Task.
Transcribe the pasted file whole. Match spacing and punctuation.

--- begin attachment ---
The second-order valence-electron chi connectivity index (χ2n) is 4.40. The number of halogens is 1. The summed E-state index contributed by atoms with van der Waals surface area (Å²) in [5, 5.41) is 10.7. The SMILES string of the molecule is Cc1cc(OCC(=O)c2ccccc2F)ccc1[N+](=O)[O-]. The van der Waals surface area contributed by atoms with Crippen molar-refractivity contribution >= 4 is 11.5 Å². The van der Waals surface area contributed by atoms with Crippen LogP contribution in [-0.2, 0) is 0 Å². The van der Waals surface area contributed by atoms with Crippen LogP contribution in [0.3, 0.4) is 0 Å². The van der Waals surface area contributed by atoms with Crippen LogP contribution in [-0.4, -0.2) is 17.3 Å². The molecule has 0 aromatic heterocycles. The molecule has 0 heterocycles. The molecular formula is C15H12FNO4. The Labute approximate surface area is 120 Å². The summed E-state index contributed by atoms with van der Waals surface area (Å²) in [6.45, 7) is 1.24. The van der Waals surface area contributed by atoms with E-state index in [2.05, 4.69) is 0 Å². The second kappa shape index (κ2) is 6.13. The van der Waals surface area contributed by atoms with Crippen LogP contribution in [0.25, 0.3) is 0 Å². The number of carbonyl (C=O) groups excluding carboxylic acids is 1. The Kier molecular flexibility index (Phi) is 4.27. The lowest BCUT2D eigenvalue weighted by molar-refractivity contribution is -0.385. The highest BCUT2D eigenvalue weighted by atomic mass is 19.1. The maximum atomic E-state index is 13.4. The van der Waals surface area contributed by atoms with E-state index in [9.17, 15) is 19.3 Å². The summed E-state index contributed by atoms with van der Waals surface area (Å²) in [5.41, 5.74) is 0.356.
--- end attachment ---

The second-order valence-electron chi connectivity index (χ2n) is 4.40. The number of halogens is 1. The summed E-state index contributed by atoms with van der Waals surface area (Å²) in [5, 5.41) is 10.7. The SMILES string of the molecule is Cc1cc(OCC(=O)c2ccccc2F)ccc1[N+](=O)[O-]. The van der Waals surface area contributed by atoms with Crippen molar-refractivity contribution >= 4 is 11.5 Å². The van der Waals surface area contributed by atoms with Crippen LogP contribution in [-0.2, 0) is 0 Å². The van der Waals surface area contributed by atoms with Crippen LogP contribution in [0.3, 0.4) is 0 Å². The van der Waals surface area contributed by atoms with Crippen LogP contribution in [-0.4, -0.2) is 17.3 Å². The molecule has 0 aromatic heterocycles. The molecule has 0 heterocycles. The molecular formula is C15H12FNO4. The Labute approximate surface area is 120 Å². The summed E-state index contributed by atoms with van der Waals surface area (Å²) in [6.45, 7) is 1.24. The van der Waals surface area contributed by atoms with E-state index in [2.05, 4.69) is 0 Å². The second kappa shape index (κ2) is 6.13. The van der Waals surface area contributed by atoms with Crippen LogP contribution in [0.25, 0.3) is 0 Å². The number of carbonyl (C=O) groups excluding carboxylic acids is 1. The Kier molecular flexibility index (Phi) is 4.27. The lowest BCUT2D eigenvalue weighted by molar-refractivity contribution is -0.385. The highest BCUT2D eigenvalue weighted by atomic mass is 19.1. The maximum atomic E-state index is 13.4. The van der Waals surface area contributed by atoms with E-state index in [9.17, 15) is 19.3 Å². The summed E-state index contributed by atoms with van der Waals surface area (Å²) in [5.41, 5.74) is 0.356.